Day of the Dead: Bloodline review

Day of the Dead: Bloodline tries a more personal spin on the zombie movie — making it a bargain basement monster flick where a rapist tries to continue his obsession after becoming a mindless undead. Call it the far less romantic version of Warm Bodies. Not shockingly it makes for a pretty ridiculous zombie flick.

The film is a very, very loose re-imagining of George Romero’s classic. Re-imagining in the sense that both movies contain zombies. That’s where the similarities end. Director Hèctor Hernández Vicens kicks things off with an attention grabbing chaotic opening sequence with zombies tearing into people on the street.

After a brief flashback to explain how the outbreak began, the film settles onto a group of survivors at a military outpost.

Zoe (Sophie Skelton) is hard at work trying to find a cure and dealing with the trauma of nearly being raped by a patient (Johnathon Schaech, Legends of Tomorrow). When one of the inhabitants develops an aggressive case of the flu, Zoe wants to travel beyond the safe zone to secure medical supplies.

day of the dead blood line review - baca and zoe

Screenwriters Mark Tonderai and Lars Jacobson desperately hope viewers have never seen a zombie film and have never heard of The Walking Dead.

There’s some basic rules of the genre that casually get dismissed to advance the story. Like the idiotic character who needs a closeup view of blood in the ventilation shaft, others walking needlessly close to a fenced off perimeter or the simple mathematics of one life versus hundreds.

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The cast isn’t able to carry the shoddy script to respectability as they frequently seem baffled by the dialogue. Not from a simple B movie perspective, but from the standpoint of genuine confusion with their character’s actions and motivations.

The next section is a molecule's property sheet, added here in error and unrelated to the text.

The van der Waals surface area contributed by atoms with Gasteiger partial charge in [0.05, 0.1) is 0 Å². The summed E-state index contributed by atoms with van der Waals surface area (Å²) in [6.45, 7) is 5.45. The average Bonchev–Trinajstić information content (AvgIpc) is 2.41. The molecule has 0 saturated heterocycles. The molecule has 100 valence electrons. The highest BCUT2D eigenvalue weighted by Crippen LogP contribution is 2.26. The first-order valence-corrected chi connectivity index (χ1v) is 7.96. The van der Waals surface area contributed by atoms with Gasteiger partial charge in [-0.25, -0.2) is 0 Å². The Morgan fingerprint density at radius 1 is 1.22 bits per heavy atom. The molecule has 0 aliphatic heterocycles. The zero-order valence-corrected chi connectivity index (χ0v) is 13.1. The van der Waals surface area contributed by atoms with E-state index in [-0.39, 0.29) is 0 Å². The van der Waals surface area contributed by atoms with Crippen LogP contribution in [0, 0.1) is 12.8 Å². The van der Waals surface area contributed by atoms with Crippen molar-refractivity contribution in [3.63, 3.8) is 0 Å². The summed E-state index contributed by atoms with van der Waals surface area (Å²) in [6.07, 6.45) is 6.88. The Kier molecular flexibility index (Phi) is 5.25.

For a zombie movie, Bloodline is way too clean and sterile. The cinematography lacks the necessary graininess and grimy visuals to pull off an immersive movie experience. This extends to the set designs as well as the locations look more staged than lived in with a scattered approach.

Despite the clean environment, Vicens delivers the goods on the violent and gory death scenes. It’s clear this is where most of the film’s $8 million budget went. The action is crisp and the dismemberment carnage is highly effective. Vicens probably would have been better suited handling a more action heavy zombie flick. Maybe a Resident Evil reboot?

As the film plays out, the psychotic overprotective dictator (Jeff Glum) running the base was proven correct. Zoe’s plan to save one life ends up costing the lives of dozens. It’s hard to root for the main character when their poor decisions cost so many survivors’ lives.

If you’re hungry for a good zombie homage to Romero’s work, look no further than Zack Snyder’s Dawn of the Dead. Bloodline is just plain rotten.

Rating: 2 out of 10

Photo Credit: Lionsgate

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